But here's what I don't love. 

What I hate, if you'll allow me to use a strong word.  What disgusts me.

Lag Baomer

Sunday, April 28, 2019

Nefesh b'Nefesh: How helpful are they AFTER you make aliyah?

One of my children will sometimes say, "You hate Nefesh b'Nefesh."  But nothing could be further from the truth.  Really.

So let's just say it straight out before I start here -- I love Nefesh b'Nefesh.  Adore them.

We have met and been helped by so many great people through Nefesh b'Nefesh (NbN).  I don't know what the aliyah process would have been like without them, but I'm sure it would have been quite a bit harder.

So that's the first thing.

The second thing, though, is that olim sometimes arrive with unrealistic expectations about what NbN is going to do for them.

At this point, I’ve met quite a few of these olim, and some, I’ll admit, actually do hate NbN. 

Tuesday, April 23, 2019

Cranky Complaints-Lady Visits -- a bathroom in Jerusalem!


I'm curious... what do YOU think?  Is this issue as outrageous as it feels to me? Or am I overreacting / overthinking?
(This wouldn't be the first time...)
Backing up for a second:

On my other blog, Adventures in MamaLand, I used to have a recurring "Cranky Complaints-Lady" feature where I wrote complain-y letters to a whole bunch of places which were deserving of my scorn.  

Most are a little weird looking back, and way too wordy.  A good complaint letter should get right to the point.  And it should probably be in a language that the recipient understands and can read.  But this issue at the brand-new train station in Jerusalem has been bugging me for a while... so I decided to write a letter.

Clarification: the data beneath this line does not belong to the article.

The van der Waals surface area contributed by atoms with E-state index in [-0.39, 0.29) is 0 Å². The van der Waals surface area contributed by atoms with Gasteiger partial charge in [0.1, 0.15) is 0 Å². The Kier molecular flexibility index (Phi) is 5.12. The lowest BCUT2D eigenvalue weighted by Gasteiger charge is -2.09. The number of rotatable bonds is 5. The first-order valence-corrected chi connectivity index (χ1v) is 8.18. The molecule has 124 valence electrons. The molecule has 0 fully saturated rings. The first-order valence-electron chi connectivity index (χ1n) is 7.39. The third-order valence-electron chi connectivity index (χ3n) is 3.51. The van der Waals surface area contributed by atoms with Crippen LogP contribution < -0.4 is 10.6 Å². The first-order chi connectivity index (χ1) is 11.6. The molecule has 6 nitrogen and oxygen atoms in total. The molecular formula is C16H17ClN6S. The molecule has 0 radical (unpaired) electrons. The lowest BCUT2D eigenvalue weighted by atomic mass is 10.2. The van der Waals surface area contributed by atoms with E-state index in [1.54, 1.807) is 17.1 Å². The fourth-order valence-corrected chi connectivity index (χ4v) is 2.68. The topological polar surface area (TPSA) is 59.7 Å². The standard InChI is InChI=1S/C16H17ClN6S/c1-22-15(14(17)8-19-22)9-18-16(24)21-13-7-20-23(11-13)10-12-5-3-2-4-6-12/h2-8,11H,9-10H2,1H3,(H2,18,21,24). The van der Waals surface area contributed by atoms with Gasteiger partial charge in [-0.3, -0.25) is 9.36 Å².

Just venting makes me feel a little better.  But yeah -- like I said, be gentle, but am I off base here in thinking the women's bathrooms should be women's bathrooms, i.e., a private safe space where I can adjust my tichel behind closed doors?

Let me know (gently!) in the comments!

p.s. I apologize for not being around more often -- one huge reason is that as of March, the program I used to post to Blogger (Open Live Writer) is no longer supported by Google/Blogger.  I've been looking around for another home for these blogs... but it's had to take a back seat to parnassah and other concerns.  But I'm still around, and if you ever need to get a hold of me, please email -- Tzivia @ aliyahland.com

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Dear Israel Railways,

I've been through the train station at Jerusalem Navon several times so far and the station is always clean and efficient.  It's a pleasure to arrive by train rather than by bus after the long journey from north of Haifa.

However, I have noticed one particularly troubling problem -- there seem to always be men in the women's bathroom, specifically cleaning staff.  On one occasion a man walked right in to clean one of the women's bathrooms without first knocking and asking women to leave.  On our most recent visit, during Pesach, I noticed that there is a staff "break room" right inside the women's bathroom on the main floor.  Two or three men were in there taking a break while we were using the bathroom.